4. Successful Op, but the Pass was caught on film.
  5. Unsuccessful Op. You lose.
  6. Caught cheating. You lose and you suck.

Ties go to the Handler who needed no special exceptions (see above) or, failing that, had the fewest Assets identified. If there's still a tie, everybody wins!

Results can be communicated to Assets via any method, but a Spy's Summit is recommended. Plan for everyone to meet somewhere for debriefing soon after the Op; immediately thereafter, if possible. Think of it as an after party.

See Also: Dead Drops, Concealment Devices, Human Intelligence

Advanced Gameplay


Assets don't have to be lone wolves, they can recruit others to assist them in a variety of ways. These accomplices are not Assets and need not receive their instructions via dead drop. In fact, the Handler doesn't even have to know they exist. Potential tasks for a cut-out include...


Handlers may arrange false Ops in an attempt to distract enemy Hunters. The false Op would take place at the same time and place as the real Op, but any messages exchanged must be different from the Op message. (i.e. Handlers may not field two Ops and take credit for whichever one turns out the best.)

Any player who engages in a false Op, whether an Asset or a Cut-Out, is called a "provocateur" They may not participate in the real Op, nor may they act as Hunters during an enemy Op. However, provocateurs get a free pass when it comes to being spotted; any Assets photographed during a false Op are not counted against their Handler. That's kinda the point.

This is an excellent role for players who are well-known to the opposition, as it turns a weakness into a strength. It's also good for busy or unreliable players, since a failure to show up will not endanger the Op.

Double Agents:

Assets may be recruited by more than one Handler, or they may choose to approach an enemy Handler on their own. They are now a Double Agent. There are many reasons that this may happen during a Tradecraft game...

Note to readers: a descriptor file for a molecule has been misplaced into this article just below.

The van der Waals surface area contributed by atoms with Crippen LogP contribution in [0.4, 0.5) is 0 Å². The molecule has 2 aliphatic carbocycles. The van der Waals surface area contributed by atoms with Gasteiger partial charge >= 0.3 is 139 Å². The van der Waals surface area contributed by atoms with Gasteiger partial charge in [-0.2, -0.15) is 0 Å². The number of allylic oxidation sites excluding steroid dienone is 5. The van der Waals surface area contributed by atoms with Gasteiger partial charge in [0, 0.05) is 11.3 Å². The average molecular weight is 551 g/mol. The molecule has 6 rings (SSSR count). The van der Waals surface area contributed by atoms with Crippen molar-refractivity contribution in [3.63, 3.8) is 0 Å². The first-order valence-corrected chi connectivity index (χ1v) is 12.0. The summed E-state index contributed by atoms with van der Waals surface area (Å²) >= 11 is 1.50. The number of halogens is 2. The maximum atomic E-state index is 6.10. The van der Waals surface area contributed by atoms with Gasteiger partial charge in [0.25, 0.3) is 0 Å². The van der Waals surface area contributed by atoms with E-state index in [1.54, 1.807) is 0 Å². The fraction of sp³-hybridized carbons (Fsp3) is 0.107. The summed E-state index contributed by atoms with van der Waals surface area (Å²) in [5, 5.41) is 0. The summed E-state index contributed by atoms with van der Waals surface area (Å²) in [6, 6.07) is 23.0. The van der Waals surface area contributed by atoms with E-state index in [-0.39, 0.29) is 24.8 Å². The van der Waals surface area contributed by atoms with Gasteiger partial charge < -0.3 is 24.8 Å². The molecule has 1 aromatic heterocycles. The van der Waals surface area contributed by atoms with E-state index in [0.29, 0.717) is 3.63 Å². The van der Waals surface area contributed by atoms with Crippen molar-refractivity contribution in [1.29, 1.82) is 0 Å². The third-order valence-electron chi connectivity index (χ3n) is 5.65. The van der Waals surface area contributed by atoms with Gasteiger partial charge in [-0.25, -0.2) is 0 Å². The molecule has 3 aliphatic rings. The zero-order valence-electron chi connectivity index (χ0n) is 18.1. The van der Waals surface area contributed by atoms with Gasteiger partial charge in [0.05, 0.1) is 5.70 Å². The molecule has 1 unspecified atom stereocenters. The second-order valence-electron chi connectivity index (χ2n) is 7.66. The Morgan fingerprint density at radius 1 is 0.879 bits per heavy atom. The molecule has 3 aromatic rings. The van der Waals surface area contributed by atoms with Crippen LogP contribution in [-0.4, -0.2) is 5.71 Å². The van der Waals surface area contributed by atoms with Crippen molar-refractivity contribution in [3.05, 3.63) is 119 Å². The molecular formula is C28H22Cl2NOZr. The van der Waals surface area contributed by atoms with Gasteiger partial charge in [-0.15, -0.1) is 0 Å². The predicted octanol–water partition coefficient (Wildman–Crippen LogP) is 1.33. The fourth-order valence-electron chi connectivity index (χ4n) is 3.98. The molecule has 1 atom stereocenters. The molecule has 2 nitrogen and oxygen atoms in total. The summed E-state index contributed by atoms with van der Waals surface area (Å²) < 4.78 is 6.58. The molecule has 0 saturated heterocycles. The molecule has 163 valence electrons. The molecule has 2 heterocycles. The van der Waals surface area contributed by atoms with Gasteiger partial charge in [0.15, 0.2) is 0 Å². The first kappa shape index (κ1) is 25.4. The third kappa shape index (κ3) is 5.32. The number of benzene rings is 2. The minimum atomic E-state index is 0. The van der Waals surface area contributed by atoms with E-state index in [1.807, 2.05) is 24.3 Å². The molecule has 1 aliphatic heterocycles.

In any case, it's dangerous territory. As a Handler, here are a few ways you could handle it...

However, you should discourage Double Agents from intentionally blowing an Op. This leads to cool things NOT happening, and we're all better off when cool things DO happen.

Finally, Handlers are free to accept information from non-Assets who happen to be close to a rival Handler. Friends, relatives, and significant others may all be willing to rat out their loved ones for little or no reason... though they might be slightly more likely to pass you bad intelligence!


Asset - Any player who is recruited by a Handler and receives instructions via a Dead Drop (a spy).

Brush Pass - When two Couriers exchange messages while walking past, or bumping into, each other.

Car Toss - When a Courier drops a message into a stopped vehicle as part of a Pass.

Courier - An Asset who carries out a Pass as part of an Op.

Cut-Out - A player who assists an Asset in any way, but is not themselves an Asset. Cut-Outs are useful for well-known Assets and make excellent provocateurs.

Dead Drop - A concealed location in a public space where a Handler can leave instructions for an Asset.

Double Agent - An Asset who has been recruited by multiple Handlers, usually to spy on one for the other, or to feed one misinformation from the other.

False Flag - A fake Op designed to distract enemy Hunters, carried out by Provocateurs.

Handler - A player who recruits Assets, organizes Dead Drops, and conducts an Op (a.k.a. a spymaster).

Hunter - An Asset who conducts surveillance on an Op.

Op (Operation) - An event where Couriers attempt to pass secret information under surveillance and in view of the public.

Pass - Any time two Couriers exchange messages covertly.

Provocateur - An Asset or Cut-Out who engages in a false Op as a distraction. There is no penalty for having a provocateur identified by the opposition.